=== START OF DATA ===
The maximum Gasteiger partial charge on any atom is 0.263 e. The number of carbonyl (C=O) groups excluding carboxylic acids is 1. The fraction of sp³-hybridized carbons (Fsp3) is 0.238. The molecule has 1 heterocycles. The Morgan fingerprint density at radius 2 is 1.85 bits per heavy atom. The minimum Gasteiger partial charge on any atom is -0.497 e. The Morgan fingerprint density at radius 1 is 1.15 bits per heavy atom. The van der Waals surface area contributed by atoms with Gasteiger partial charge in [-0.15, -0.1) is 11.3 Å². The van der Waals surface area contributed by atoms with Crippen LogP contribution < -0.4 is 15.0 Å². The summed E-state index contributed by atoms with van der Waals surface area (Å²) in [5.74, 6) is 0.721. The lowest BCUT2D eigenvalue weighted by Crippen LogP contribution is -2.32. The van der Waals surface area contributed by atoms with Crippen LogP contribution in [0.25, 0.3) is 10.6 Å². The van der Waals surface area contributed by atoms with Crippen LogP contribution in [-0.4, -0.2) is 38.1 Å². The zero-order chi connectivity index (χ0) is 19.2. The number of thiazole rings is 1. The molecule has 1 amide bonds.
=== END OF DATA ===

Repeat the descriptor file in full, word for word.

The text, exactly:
The maximum Gasteiger partial charge on any atom is 0.263 e. The number of carbonyl (C=O) groups excluding carboxylic acids is 1. The fraction of sp³-hybridized carbons (Fsp3) is 0.238. The molecule has 1 heterocycles. The Morgan fingerprint density at radius 2 is 1.85 bits per heavy atom. The minimum Gasteiger partial charge on any atom is -0.497 e. The Morgan fingerprint density at radius 1 is 1.15 bits per heavy atom. The van der Waals surface area contributed by atoms with Gasteiger partial charge in [-0.15, -0.1) is 11.3 Å². The van der Waals surface area contributed by atoms with Crippen LogP contribution < -0.4 is 15.0 Å². The summed E-state index contributed by atoms with van der Waals surface area (Å²) in [5.74, 6) is 0.721. The lowest BCUT2D eigenvalue weighted by Crippen LogP contribution is -2.32. The van der Waals surface area contributed by atoms with Crippen LogP contribution in [0.25, 0.3) is 10.6 Å². The van der Waals surface area contributed by atoms with Crippen LogP contribution in [-0.4, -0.2) is 38.1 Å². The zero-order chi connectivity index (χ0) is 19.2. The number of thiazole rings is 1. The molecule has 1 amide bonds.